“Are You A ‘Testosterone’ or A ’Dopamine’?” Reports on a new brain-based personality test designed to help people better understand both their own psychology and their relationships, particularly romantic ones. The test, the Fisher Temperament Index, identifies four brain systems that have been linked by research to personality traits. It was developed a biological anthropologist, Helen Fisher, who set out to develop a personality test to replace tests like the Myers-Briggs Type Indicator (MBTI).
“Here’s what the evidence shows about the links between creativity and depression” was posted by the British Psychological Society Research Digest online blog on 1-3-18. This is a fairly long and detailed article that reviews research recently published in the journal Perspectives on Psychological Science. The researchers surveyed almost 3000 studies of the relationship between creativity and mood disorders, and selected 36 for analysis.
“Novel Intranasal Ketamine Effective for Resistant Depression” was posted online by Medscape on 1-9-18. This article reports on a study that builds on previous research about of ketamine for treatment resistant depression (TRD). Many of the previous studies, however, have suffered from methodological problems, including small-sometimes very small-numbers of subjects and very basic research design. The current study started by screening under 26 adults with MDD and assessed to fit the TRD pattern, with 67 selected for the randomized treatment protocol, and 60 completed the complete, multi-stage research protocol which included two double-blind treatment periods.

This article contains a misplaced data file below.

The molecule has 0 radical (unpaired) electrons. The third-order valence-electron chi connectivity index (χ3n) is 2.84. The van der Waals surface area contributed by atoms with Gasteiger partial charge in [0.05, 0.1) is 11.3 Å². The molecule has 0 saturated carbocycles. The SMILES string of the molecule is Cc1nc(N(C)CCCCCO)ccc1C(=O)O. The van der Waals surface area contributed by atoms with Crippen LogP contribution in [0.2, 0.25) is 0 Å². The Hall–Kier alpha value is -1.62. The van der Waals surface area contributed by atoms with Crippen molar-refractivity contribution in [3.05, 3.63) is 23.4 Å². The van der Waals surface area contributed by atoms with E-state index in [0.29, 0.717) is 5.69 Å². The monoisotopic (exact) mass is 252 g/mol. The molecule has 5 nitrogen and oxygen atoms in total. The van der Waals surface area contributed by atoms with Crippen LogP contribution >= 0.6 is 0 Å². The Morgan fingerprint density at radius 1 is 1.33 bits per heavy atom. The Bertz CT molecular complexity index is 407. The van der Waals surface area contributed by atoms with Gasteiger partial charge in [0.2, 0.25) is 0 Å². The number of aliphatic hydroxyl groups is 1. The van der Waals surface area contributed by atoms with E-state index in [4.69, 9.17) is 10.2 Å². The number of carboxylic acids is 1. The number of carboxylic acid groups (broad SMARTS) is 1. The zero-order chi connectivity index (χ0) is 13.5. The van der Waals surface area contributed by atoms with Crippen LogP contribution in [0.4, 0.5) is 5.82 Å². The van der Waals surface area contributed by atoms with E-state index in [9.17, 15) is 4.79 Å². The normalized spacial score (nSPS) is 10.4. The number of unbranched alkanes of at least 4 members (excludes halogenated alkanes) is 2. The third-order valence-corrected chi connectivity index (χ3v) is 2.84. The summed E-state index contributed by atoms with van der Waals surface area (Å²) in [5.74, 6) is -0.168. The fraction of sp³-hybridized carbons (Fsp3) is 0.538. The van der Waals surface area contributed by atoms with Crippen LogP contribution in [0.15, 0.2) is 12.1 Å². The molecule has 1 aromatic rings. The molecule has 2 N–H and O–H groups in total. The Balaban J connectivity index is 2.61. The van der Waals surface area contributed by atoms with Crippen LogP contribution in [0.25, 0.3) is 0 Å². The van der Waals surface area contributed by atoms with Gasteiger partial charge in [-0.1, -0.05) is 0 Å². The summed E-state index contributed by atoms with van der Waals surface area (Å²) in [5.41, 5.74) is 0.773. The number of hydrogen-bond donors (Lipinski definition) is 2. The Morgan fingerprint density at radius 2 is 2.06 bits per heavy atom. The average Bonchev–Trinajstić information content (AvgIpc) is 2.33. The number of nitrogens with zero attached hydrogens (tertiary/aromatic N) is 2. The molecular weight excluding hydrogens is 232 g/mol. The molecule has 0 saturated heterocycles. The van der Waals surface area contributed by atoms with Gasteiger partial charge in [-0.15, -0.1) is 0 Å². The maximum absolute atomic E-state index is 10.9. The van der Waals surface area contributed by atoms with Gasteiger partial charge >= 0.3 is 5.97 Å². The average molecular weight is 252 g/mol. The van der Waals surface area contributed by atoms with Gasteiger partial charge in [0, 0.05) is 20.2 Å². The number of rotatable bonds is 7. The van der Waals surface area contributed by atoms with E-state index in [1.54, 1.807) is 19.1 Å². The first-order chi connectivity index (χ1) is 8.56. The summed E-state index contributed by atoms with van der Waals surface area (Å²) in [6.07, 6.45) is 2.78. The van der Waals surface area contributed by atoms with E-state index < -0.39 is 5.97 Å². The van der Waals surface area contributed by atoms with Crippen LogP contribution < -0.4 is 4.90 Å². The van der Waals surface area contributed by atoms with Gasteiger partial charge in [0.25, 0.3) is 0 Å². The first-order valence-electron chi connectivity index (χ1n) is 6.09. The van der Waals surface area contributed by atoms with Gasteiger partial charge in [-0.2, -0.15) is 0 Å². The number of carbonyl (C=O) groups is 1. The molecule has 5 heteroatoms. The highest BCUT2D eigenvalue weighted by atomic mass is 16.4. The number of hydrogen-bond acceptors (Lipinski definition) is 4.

“Exercise and The Prevention of Depression: Results of the HUNT Cohort Study” was published by the American Journal of Psychiatry in the January 2018 issue. MHConcierge has reported frequently on studies like this, but this one is notable for a couple of reasons: the study was a perspective study which followed 33,908 (!) adults for 11 years. The subjects were initially “healthy,” without current symptoms of depression or anxiety. The study was designed to specifically research whether exercise provides protection against new-onset depression and anxiety, and if so what “dose” of exercise is required to gain protection. The results find
“The Surprising Effects of Loneliness on Health” reports on research building on previous research that established potentially harmful effects of loneliness and socialization on health and launch activity. The current research makes more of a distinction between, which involves the subjective sense of isolation” versus social isolation, which may or may not involve loneliness.